NATO’s problem is political, not strategic

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THE recent NATO summit that took place in Brussels on 11-12 July ended with an effusive endorsement of the Alliance by the man who many feared had come to blow it up. “Now we’re very happy”, President Trump said in his concluding press conference before adding that “the United States was not being treated fairly but now we are”, and that “I believe in NATO, I think NATO is a very important, probably the greatest ever done [sic]”. There was much more in this vein as the president extolled the “great unity, great spirit, great esprit de corps” achieved amongst the Alliance leaders during “a fantastic two days” – and the “$33 billion” extra cash he claimed to have extracted for NATO from its members.

The way the NATO clouds suddenly parted to let this shaft of sunlight through will not have assuaged too many European concerns, however. The president’s repeated pre-summit attacks on several NATO allies over defence spending, on the EU over trade, and especially on Germany over Nord Stream 2, have cut deep into the fabric of transatlantic relations (to say nothing of what then passed in Helsinki between Messrs Trump and Putin). Not only has trust in the US collapsed, but many in Europe now perceive Mr Trump’s America as an actively hostile state. This is new, and the risk of such sentiments developing into a self-fulfilling prophecy cannot be overstated.

The paradox at the heart of this crisis is that NATO is actually in a very good military shape and about to be further strengthened – a fact borne out by the measures announced in the Brussels Summit Declaration. Top of the list is the Alliance’s new NATO Readiness Initiative comprising an additional “30 major naval combatants, 30 heavy or medium manoeuvre battalions, and 30 kinetic air squadrons, with enabling forces, at 30 days’ readiness or less”. There is also a new Enablement Plan for the logistics of moving troops and equipment around NATO’s territory and this is now backed by a new Joint Support and Enabling Command in Germany. Another new Joint Force Command, based in the US, will focus on maritime operations in the North Atlantic. Furthermore, the Rapid Air Mobility initiative has become operational, a new Joint Air Power Strategy has been drawn up, and a decision has been taken to develop NATO’s first Space Policy. The latter is a particularly timely measure given the escalating strategic competition – and insecurity – in outer space. (The recent American drive to establish a new US Space Force gives an indication of how critical this warfighting domain is becoming in the 21st century.)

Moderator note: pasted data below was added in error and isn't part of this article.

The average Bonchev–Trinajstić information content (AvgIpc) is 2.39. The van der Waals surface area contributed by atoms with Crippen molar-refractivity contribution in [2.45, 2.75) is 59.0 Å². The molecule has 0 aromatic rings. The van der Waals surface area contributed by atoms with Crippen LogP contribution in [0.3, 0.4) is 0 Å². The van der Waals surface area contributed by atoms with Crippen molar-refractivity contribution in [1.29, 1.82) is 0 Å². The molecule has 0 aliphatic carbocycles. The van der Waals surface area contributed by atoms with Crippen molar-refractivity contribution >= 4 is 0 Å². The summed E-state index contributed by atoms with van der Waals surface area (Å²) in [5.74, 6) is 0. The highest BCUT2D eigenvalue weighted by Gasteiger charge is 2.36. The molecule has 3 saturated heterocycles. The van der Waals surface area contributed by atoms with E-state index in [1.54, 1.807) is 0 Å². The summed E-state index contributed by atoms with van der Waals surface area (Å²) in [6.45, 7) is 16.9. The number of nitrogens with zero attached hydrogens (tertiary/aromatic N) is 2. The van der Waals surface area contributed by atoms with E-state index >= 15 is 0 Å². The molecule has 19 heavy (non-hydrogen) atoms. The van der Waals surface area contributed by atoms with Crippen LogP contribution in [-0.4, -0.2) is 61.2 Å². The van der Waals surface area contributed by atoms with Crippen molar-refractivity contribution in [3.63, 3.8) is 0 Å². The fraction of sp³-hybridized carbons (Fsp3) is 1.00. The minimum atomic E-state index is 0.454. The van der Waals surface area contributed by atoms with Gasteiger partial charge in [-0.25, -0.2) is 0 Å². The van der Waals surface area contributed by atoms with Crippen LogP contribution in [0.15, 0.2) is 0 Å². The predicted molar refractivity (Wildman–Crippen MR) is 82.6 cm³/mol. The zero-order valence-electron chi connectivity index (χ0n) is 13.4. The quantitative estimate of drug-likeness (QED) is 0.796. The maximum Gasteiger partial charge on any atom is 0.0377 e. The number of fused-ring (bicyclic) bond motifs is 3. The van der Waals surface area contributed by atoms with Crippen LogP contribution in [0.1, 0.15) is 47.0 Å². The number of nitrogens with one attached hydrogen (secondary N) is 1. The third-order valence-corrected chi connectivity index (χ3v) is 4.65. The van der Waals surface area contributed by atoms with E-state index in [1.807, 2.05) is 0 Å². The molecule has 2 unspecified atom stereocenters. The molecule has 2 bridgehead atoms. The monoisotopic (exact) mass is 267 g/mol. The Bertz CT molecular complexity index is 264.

Perhaps most significantly, for all his past critical language towards NATO, this time Mr Trump actually signed off on a de facto extension of Article 5, with the Summit Declaration stating that “In cases of hybrid warfare, the Council could decide to invoke Article 5 of the Washington Treaty, as in the case of armed attack.”  Nor is this decision an outlier in the Trump administration’s NATO policy. Under Donald Trump, the US has so far allocated an extra $11 billion to fund its military response to Russian activities through the Pentagon’s European Reassurance Initiative (recently renamed the European Deterrence Initiative, or EDI). In the president’s first year of office the funding increased by 41% to $4.8 billion, and the second year is seeing a 35% increase taking the total EDI budget to $6.5 billion. Considered purely on its factual merits, the Trump administration’s NATO policy has been surprisingly robust and in stark contrast with some of the presidential rhetoric on the topic.